HC Deb 23 July 1986 vol 102 cc331-3
8. Mr. Dubs

asked the Secretary of State for the Environment what representations he has received concerning the use of bed-and-breakfast accommodation for homeless families.

14. Mr. Willie W. Hamilton

asked the Secretary of State for the Environment what initiatives he intends to take to solve the problems of homelessness.

Sir George Young

I refer the hon. Members to the reply that I gave to the hon. Member for Houghton and Washington (Mr. Boyes) on 21 July.

Mr. Dubs

Does the Minister accept that there is a real crisis of homelessness, especially in the London area? According to Shelter figures, which are better than his Department's, there are 4,400 homeless families in bed-and-breakfast accommodation in London. That is an increase of 16 per cent. in three months. Over a year the cost to local authorities in London has doubled from £13 million to £26 million. Keeping families with young children in bed-and-breakfast accommodation is humiliating and degrading and ought to be brought to an end immediately.

Sir George Young

The Government have made it clear that bed-and-breakfast accommodation should be used only as a last resort and for as short a period as possible until permanent accommodation is secured. This year we have increased by £200 million the provision for housing investment, and we have redistributed it in such a way as to give more benefit to those boroughs that have a homelessness problem. We have asked the boroughs to give specific priority to the homeless when they make their investment decisions. It is interesting to note that many London boroughs, such as Brent, are not taking up the offers under the Greater London mobility scheme that are available to meet the needs of those in bed-and-breakfast accommodation. As my hon. Friend the Minister said, there is a large amount of empty public authority housing stock in London. We are determined to bring that back into use to help the homeless.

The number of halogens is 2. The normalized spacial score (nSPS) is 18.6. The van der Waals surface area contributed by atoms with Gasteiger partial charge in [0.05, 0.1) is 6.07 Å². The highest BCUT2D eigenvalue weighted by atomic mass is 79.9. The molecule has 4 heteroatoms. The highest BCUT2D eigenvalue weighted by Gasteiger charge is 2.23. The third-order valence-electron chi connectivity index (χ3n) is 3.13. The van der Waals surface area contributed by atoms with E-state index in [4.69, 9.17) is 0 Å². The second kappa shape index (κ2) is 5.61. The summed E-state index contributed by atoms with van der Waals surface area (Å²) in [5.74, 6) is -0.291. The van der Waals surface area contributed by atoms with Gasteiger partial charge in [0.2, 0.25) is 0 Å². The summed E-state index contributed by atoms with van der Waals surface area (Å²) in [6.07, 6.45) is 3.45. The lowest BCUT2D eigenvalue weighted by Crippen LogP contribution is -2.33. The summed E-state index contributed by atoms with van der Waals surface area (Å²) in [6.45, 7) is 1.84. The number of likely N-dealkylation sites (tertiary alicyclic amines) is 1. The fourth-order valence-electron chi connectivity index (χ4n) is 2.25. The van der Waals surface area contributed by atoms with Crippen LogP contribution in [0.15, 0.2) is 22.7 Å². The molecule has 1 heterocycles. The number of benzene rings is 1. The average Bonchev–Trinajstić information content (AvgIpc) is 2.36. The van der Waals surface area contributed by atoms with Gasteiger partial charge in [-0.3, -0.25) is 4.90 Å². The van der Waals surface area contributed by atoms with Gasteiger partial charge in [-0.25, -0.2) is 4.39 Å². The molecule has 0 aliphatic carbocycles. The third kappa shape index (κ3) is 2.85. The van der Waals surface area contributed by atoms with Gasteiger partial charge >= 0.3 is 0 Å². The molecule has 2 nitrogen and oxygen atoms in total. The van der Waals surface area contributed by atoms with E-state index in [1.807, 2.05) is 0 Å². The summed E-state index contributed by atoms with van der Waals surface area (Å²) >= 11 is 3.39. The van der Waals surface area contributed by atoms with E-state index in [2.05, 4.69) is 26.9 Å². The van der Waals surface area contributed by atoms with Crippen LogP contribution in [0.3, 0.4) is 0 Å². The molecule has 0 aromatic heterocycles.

Mr. Hamilton

Does the Minister recognise that probably the Government's greatest social crime is that since 1979 housing expenditure has been slashed by very nearly half? At this moment 400,000 building trade workers are unemployed, but hundreds of thousands of people are out searching for a house and cannot find one. It is not only me and my hon. Friends who are objecting to those obscene policies, but the Duke of Edinburgh, Prince Charles, the Archbishop of Canterbury and the Queen herself.

Mr. Speaker

Order. Before the Minister answers I remind the hon. Member and the House that we never introduce the royal family to support our arguments. We stand on our own.

Sir George Young

The major reduction in public investment in housing took place under a Labour, not a Conservative Government, and the hon. Gentleman's statistics ignore the recovery in the private housebuilding sector, which meets real housing needs.

Mr. Lyell

Might not the way to bring the private rented sector back into operation be to abolish the Rent Acts and institute a limited form of control along the lines of business tenancy controls under the Landlord and Tenant Act 1954?

Sir George Young